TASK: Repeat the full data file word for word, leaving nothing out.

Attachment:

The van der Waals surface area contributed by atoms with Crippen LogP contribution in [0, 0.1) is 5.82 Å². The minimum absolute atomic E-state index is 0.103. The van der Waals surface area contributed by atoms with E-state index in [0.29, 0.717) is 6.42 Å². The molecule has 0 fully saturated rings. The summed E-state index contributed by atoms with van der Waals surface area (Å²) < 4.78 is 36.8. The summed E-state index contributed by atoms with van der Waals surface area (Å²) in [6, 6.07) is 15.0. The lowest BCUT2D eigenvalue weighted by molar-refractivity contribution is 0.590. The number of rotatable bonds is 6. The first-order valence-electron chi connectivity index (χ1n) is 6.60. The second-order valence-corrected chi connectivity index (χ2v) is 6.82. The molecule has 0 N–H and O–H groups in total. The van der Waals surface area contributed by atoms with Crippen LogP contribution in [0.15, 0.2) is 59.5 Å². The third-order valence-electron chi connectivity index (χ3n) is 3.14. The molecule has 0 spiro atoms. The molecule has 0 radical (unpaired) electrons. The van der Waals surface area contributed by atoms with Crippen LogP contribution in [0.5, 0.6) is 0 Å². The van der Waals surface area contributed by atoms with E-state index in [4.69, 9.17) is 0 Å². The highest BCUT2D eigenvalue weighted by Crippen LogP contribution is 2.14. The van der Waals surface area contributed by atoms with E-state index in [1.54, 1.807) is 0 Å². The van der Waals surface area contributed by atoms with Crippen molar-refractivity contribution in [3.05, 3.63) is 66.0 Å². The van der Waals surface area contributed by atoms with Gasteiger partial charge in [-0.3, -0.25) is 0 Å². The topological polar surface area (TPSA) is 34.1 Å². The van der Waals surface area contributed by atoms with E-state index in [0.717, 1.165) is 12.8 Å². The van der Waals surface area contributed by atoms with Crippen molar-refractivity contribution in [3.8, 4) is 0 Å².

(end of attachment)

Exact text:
The van der Waals surface area contributed by atoms with Crippen LogP contribution in [0, 0.1) is 5.82 Å². The minimum absolute atomic E-state index is 0.103. The van der Waals surface area contributed by atoms with E-state index in [0.29, 0.717) is 6.42 Å². The molecule has 0 fully saturated rings. The summed E-state index contributed by atoms with van der Waals surface area (Å²) < 4.78 is 36.8. The summed E-state index contributed by atoms with van der Waals surface area (Å²) in [6, 6.07) is 15.0. The lowest BCUT2D eigenvalue weighted by molar-refractivity contribution is 0.590. The number of rotatable bonds is 6. The first-order valence-electron chi connectivity index (χ1n) is 6.60. The second-order valence-corrected chi connectivity index (χ2v) is 6.82. The molecule has 0 N–H and O–H groups in total. The van der Waals surface area contributed by atoms with Crippen LogP contribution in [0.15, 0.2) is 59.5 Å². The third-order valence-electron chi connectivity index (χ3n) is 3.14. The molecule has 0 spiro atoms. The molecule has 0 radical (unpaired) electrons. The van der Waals surface area contributed by atoms with Crippen LogP contribution in [0.5, 0.6) is 0 Å². The van der Waals surface area contributed by atoms with E-state index in [4.69, 9.17) is 0 Å². The highest BCUT2D eigenvalue weighted by Crippen LogP contribution is 2.14. The van der Waals surface area contributed by atoms with E-state index in [1.54, 1.807) is 0 Å². The van der Waals surface area contributed by atoms with Crippen molar-refractivity contribution in [3.05, 3.63) is 66.0 Å². The van der Waals surface area contributed by atoms with Gasteiger partial charge in [-0.3, -0.25) is 0 Å². The topological polar surface area (TPSA) is 34.1 Å². The van der Waals surface area contributed by atoms with E-state index in [0.717, 1.165) is 12.8 Å². The van der Waals surface area contributed by atoms with Crippen molar-refractivity contribution in [3.8, 4) is 0 Å².